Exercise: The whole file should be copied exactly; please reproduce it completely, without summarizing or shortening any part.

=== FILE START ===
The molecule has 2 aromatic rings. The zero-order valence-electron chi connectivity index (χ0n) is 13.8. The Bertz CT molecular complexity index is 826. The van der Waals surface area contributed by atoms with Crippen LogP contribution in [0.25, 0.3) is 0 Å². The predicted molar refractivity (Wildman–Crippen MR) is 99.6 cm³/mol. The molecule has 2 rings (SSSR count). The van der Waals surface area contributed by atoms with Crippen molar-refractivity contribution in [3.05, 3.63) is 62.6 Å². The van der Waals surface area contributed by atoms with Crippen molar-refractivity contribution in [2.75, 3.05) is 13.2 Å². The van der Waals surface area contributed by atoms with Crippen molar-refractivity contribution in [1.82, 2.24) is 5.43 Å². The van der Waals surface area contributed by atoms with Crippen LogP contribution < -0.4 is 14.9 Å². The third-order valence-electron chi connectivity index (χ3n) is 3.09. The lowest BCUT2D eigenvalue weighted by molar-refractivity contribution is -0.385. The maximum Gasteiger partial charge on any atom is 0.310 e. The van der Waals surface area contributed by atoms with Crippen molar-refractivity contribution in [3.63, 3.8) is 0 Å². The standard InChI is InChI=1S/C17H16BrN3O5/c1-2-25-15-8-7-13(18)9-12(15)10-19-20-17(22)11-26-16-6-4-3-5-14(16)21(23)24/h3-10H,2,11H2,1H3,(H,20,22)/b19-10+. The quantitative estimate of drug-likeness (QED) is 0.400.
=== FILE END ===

The molecule has 2 aromatic rings. The zero-order valence-electron chi connectivity index (χ0n) is 13.8. The Bertz CT molecular complexity index is 826. The van der Waals surface area contributed by atoms with Crippen LogP contribution in [0.25, 0.3) is 0 Å². The predicted molar refractivity (Wildman–Crippen MR) is 99.6 cm³/mol. The molecule has 2 rings (SSSR count). The van der Waals surface area contributed by atoms with Crippen molar-refractivity contribution in [3.05, 3.63) is 62.6 Å². The van der Waals surface area contributed by atoms with Crippen molar-refractivity contribution in [2.75, 3.05) is 13.2 Å². The van der Waals surface area contributed by atoms with Crippen molar-refractivity contribution in [1.82, 2.24) is 5.43 Å². The van der Waals surface area contributed by atoms with Crippen LogP contribution < -0.4 is 14.9 Å². The third-order valence-electron chi connectivity index (χ3n) is 3.09. The lowest BCUT2D eigenvalue weighted by molar-refractivity contribution is -0.385. The maximum Gasteiger partial charge on any atom is 0.310 e. The van der Waals surface area contributed by atoms with Crippen molar-refractivity contribution in [3.63, 3.8) is 0 Å². The standard InChI is InChI=1S/C17H16BrN3O5/c1-2-25-15-8-7-13(18)9-12(15)10-19-20-17(22)11-26-16-6-4-3-5-14(16)21(23)24/h3-10H,2,11H2,1H3,(H,20,22)/b19-10+. The quantitative estimate of drug-likeness (QED) is 0.400.